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Thailand’s public debt-to-GDP ratio has been raised from 60 percent to 70 percent, according to the finance minister, allowing the government to raise more funds to help a failing economy. The Southeast Asian nation is suffering with its largest COVID-19 outbreak to date, and harsher containment measures have hampered economic activity, albeit some have been relaxed.
The increased debt cap will allow the government to borrow more for fiscal measures in the medium term if necessary, while retaining solid debt servicing ability, according to Finance Minister Arkhom Termpittayapaisith in a statement. The fiscal and monetary policy committee, chaired by Prime Minister Prayuth Chan-ocha, authorized the new debt limit. It will be evaluated every three years at the very least.
The debt-to-GDP ratio was 55.59 percent in July. Despite extensive borrowing to finance the epidemic response, Arkhom reported last month that Thailand’s debt-to-GDP ratio remained low in comparison to other countries. Since the outbreak, the government has undertaken a variety of stimulus and relief measures, borrowing 1.5 trillion baht ($45.86 billion), including a 500-billion-baht plan authorized this year.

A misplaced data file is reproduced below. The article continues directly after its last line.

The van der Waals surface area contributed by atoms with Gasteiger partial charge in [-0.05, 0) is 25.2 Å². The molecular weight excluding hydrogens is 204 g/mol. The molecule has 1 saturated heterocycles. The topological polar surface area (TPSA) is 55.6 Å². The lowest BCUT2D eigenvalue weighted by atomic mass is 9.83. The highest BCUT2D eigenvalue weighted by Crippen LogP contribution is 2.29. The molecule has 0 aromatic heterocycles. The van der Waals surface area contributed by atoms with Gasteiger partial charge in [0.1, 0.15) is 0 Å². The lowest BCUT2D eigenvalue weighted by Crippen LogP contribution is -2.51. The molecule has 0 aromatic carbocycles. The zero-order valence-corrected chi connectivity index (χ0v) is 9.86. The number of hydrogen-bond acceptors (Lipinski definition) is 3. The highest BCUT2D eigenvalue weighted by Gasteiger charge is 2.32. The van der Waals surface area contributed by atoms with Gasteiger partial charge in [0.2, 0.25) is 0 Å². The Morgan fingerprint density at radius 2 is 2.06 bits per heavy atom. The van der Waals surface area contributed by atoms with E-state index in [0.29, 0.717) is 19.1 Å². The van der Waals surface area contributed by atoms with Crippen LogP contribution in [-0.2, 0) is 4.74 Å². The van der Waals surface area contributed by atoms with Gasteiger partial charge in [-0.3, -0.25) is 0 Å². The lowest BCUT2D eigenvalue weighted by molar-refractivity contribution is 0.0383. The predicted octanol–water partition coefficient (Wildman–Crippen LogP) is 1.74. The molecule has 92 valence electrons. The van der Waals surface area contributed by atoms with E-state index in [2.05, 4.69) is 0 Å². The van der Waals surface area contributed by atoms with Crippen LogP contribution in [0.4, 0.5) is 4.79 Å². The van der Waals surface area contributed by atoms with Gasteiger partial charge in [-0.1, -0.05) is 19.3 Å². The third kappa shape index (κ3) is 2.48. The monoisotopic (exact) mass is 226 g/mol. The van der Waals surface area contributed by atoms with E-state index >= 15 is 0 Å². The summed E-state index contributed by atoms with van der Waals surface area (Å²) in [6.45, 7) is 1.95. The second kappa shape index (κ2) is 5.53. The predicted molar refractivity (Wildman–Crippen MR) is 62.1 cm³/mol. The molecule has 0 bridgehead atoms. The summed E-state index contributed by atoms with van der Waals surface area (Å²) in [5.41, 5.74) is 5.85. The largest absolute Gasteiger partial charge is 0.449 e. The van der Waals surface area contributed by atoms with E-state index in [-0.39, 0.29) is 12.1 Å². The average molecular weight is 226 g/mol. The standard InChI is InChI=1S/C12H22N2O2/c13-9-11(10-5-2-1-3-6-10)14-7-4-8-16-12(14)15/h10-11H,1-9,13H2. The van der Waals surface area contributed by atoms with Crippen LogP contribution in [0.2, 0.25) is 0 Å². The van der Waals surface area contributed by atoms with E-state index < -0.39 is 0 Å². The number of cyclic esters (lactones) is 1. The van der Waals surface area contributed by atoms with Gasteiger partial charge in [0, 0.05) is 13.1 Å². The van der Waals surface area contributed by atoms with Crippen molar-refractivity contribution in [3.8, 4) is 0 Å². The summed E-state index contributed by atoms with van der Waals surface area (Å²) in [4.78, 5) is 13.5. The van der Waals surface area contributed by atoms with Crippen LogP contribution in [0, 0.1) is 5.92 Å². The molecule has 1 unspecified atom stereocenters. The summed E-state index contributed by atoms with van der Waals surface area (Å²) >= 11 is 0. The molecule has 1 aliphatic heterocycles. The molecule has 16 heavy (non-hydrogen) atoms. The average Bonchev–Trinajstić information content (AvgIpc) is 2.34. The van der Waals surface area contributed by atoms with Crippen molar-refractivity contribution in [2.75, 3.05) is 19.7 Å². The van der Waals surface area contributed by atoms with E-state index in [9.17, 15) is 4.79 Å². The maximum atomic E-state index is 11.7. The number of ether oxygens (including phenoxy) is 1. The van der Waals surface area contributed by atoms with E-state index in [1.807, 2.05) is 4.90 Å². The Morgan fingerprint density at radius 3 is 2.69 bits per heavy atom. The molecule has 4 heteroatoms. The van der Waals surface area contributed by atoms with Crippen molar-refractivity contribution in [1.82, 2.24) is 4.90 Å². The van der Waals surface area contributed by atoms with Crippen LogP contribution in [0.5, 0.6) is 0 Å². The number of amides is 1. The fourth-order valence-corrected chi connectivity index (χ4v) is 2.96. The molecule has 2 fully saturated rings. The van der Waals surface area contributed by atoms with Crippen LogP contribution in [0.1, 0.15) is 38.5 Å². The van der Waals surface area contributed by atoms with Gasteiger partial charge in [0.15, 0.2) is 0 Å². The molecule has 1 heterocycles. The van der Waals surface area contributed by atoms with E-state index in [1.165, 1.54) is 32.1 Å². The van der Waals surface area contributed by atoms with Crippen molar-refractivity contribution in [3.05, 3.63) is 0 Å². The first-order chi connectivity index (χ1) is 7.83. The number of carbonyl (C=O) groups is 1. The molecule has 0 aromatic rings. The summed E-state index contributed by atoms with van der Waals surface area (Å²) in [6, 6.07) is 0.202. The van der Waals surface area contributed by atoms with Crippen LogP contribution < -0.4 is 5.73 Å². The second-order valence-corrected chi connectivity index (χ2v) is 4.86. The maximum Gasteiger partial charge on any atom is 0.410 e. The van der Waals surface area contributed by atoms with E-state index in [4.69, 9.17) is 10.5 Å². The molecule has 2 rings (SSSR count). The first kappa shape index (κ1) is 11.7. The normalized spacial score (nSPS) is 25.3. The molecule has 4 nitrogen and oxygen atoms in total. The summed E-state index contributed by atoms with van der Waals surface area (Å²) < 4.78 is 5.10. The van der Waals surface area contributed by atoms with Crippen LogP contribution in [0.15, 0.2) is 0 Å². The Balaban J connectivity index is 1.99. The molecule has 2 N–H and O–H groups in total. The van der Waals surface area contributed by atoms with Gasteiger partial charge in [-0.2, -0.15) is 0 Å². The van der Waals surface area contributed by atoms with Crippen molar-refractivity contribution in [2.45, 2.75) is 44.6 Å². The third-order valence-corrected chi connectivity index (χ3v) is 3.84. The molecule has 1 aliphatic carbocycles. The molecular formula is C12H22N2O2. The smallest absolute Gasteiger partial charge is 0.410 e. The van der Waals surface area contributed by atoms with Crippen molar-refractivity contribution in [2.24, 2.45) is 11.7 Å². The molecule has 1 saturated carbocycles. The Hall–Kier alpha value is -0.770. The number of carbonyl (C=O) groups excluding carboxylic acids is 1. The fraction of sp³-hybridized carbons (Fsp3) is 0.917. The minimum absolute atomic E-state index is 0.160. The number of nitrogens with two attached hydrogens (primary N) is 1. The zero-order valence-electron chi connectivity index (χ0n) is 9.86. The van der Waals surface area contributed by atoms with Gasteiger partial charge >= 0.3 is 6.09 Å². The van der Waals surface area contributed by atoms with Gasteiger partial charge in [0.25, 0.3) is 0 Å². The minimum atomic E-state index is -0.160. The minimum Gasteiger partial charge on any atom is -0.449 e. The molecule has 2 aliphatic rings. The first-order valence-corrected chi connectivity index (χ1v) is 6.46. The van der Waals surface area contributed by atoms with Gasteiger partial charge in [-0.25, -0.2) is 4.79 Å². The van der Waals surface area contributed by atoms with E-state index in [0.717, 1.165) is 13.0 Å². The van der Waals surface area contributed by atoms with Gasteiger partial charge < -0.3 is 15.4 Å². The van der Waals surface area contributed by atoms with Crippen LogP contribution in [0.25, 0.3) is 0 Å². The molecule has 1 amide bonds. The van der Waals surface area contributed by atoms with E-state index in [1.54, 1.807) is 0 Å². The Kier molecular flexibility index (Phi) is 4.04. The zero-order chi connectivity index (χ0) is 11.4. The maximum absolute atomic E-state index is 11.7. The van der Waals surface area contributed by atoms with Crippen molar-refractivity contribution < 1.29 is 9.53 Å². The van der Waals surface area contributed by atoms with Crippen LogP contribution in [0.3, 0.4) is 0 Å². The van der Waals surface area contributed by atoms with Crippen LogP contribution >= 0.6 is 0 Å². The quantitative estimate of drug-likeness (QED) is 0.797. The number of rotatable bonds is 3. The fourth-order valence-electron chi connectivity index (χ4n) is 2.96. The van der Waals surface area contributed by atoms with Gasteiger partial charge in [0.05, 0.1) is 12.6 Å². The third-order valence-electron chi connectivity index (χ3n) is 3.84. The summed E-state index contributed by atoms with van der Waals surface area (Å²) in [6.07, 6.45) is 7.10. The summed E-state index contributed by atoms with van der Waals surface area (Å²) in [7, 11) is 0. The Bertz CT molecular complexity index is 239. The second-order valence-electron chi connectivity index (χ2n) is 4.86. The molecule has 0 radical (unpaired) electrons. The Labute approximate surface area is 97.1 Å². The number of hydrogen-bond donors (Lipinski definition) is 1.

Last month, Bank of Thailand Governor Sethaput Suthiwartnarueput stated that the country would require an additional 1 trillion baht in fiscal measures to assist cushion job and income losses. The finance ministry predicts 1.3 percent growth for Southeast Asia’s second-largest economy this year, while the central bank predicts 0.7 percent growth. Last year, the GDP shrank by 6.1 percent, the most in more than two decades.